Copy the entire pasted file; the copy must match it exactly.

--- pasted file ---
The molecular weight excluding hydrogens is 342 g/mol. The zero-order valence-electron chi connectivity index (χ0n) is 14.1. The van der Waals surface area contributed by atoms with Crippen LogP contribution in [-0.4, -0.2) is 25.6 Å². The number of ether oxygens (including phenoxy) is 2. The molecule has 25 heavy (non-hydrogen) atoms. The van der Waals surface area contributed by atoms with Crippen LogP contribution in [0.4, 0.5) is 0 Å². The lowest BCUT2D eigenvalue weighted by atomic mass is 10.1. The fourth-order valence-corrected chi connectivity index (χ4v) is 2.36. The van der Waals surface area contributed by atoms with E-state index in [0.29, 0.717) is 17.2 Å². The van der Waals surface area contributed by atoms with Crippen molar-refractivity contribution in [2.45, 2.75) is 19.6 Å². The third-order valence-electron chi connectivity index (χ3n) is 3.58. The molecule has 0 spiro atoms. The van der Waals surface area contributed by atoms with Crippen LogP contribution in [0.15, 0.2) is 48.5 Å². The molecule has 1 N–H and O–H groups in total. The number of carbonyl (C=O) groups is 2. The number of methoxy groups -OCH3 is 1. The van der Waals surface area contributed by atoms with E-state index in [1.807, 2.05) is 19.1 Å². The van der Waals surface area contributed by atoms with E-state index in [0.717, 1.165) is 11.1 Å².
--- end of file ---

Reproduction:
The molecular weight excluding hydrogens is 342 g/mol. The zero-order valence-electron chi connectivity index (χ0n) is 14.1. The van der Waals surface area contributed by atoms with Crippen LogP contribution in [-0.4, -0.2) is 25.6 Å². The number of ether oxygens (including phenoxy) is 2. The molecule has 25 heavy (non-hydrogen) atoms. The van der Waals surface area contributed by atoms with Crippen LogP contribution in [0.4, 0.5) is 0 Å². The lowest BCUT2D eigenvalue weighted by atomic mass is 10.1. The fourth-order valence-corrected chi connectivity index (χ4v) is 2.36. The van der Waals surface area contributed by atoms with E-state index in [0.29, 0.717) is 17.2 Å². The van der Waals surface area contributed by atoms with Crippen molar-refractivity contribution in [2.45, 2.75) is 19.6 Å². The third-order valence-electron chi connectivity index (χ3n) is 3.58. The molecule has 0 spiro atoms. The van der Waals surface area contributed by atoms with Crippen LogP contribution in [0.15, 0.2) is 48.5 Å². The molecule has 1 N–H and O–H groups in total. The number of carbonyl (C=O) groups is 2. The number of methoxy groups -OCH3 is 1. The van der Waals surface area contributed by atoms with E-state index in [1.807, 2.05) is 19.1 Å². The van der Waals surface area contributed by atoms with E-state index in [0.717, 1.165) is 11.1 Å².